What do they always say in sports? “Oh, he’s a tough guy. He plays through injuries.” You’re validated as an athlete if you win a championship or how tough you were. If you sit out, it’s like, “Ah, he’s not tough.”

This is a damning assessment of the Warriors. It’s unclear exactly what happened, but Iguodala is alleging at least one of two things:

1. They misdiagnosed him.

2. They downplayed the extent of the injury publicly.

It could have been both.

A misdiagnosis is obviously troublesome. But downplaying the extent of the injury brings its own problems.

As Iguodala said, that only increased chatter about his return. With so many people talking to him about coming back, it’d be only natural to feel pressure to return. Iguodala is exactly right: Playing through injury gets players praised as tough.

Golden State misleading the public about the injury would also cause issues as the NBA embraces gambling. That opens the door for certain bettors to get inside information.

This sounds a lot like the Durant situation.

The Warriors can talk about how much they care about their players. But a pattern is emerging of injured players being put into peril.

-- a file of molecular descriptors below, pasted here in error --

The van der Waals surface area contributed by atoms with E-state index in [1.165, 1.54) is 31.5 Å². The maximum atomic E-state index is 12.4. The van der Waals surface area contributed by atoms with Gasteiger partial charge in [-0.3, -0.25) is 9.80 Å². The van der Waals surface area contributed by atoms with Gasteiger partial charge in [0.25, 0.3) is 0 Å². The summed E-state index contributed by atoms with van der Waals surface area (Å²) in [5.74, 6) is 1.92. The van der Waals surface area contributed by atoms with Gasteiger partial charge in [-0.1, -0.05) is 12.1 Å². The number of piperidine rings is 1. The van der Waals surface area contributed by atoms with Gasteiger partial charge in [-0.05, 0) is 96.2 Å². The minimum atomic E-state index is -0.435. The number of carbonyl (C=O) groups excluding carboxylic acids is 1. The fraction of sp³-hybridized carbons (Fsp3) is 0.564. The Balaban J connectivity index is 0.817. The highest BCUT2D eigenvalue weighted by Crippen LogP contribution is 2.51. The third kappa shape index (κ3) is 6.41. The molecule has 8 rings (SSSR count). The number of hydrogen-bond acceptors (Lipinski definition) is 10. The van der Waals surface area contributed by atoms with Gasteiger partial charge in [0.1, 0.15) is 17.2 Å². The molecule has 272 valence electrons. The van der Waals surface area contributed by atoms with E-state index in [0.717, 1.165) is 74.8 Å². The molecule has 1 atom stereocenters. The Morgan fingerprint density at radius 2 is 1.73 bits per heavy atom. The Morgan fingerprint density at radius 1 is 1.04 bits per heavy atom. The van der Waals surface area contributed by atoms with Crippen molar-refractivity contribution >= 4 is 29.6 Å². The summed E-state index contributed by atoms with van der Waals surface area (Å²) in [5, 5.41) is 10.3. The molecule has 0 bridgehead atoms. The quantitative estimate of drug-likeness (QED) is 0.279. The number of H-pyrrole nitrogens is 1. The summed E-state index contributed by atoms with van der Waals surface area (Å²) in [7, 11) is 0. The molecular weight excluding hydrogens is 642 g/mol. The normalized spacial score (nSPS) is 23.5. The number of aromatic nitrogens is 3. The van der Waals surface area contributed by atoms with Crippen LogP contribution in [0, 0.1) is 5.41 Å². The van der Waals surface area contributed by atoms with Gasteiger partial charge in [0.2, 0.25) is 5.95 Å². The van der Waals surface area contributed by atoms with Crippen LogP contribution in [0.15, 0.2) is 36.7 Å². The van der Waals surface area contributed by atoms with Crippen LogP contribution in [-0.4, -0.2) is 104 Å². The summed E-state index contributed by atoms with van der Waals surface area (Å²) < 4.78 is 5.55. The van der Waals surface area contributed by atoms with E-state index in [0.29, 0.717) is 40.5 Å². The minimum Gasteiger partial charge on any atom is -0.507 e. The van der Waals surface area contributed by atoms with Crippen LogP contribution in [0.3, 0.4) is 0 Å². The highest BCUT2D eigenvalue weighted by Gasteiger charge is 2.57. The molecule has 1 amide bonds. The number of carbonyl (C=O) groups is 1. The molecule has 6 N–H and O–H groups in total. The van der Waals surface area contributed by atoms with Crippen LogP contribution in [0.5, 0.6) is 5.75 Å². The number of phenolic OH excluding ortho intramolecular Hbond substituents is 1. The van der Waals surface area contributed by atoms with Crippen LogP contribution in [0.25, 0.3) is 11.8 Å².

It might be too late with Durant, but Golden State must address this.

The strangest All-NBA ballot

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Remember those odd All-NBA votes? Dwyane Wade, Luke Doncic, Danilo Gallinari and Andre Drummond on the second team, Marvin Bagley III on the third team.

One voter – Kennegh Lau of BesTV, a Chinese outlet – is responsible all those. His ballot:

First team

G: Stephen Curry (Warriors)

G: James Harden (Rockets)

F: Giannis Antetokounmpo (Bucks)

F: Kevin Durant (Warriors)

C: Joel Embiid (76ers)

Second team

G: Klay Thompson, Klay (Warriors)

G: Dwyane Wade (Heat)

F: Danilo Gallinari, Danilo (Clippers)

F: Luka Doncic, Luka (Mavericks)

C: Andre Drummond, Andre (Pistons)

Third team

G: Damian Lillard (Trail Blazers)

G: Donovan Mitchell (Jazz)

F: Marvin Bagley III (Kings)

F: Pascal Siakam (Raptors)

C: Rudy Gobert (Jazz)

A couple other standout All-NBA votes: Michelle Beadle of ESPN voted Eric Gordon third team at guard ahead of Kemba Walker, Bradley Beal, Klay Thompson, etc. Richard Walker of the Gaston Gazette voted Domantas Sabonis third-team forward ahead of LeBron James (who played more minutes than Sabonis!).

There are outlier votes for every award. You can dig through all the results here. Massimo Lopes Pegna of La Gazzetta Dello Sport (an Italian newspaper) apparently submitted his All-NBA team as his All-Defensive team (though it doesn’t exactly match his actual All-NBA team). Beyond that, these votes aren’t necessarily wrong. The consensus isn’t always right.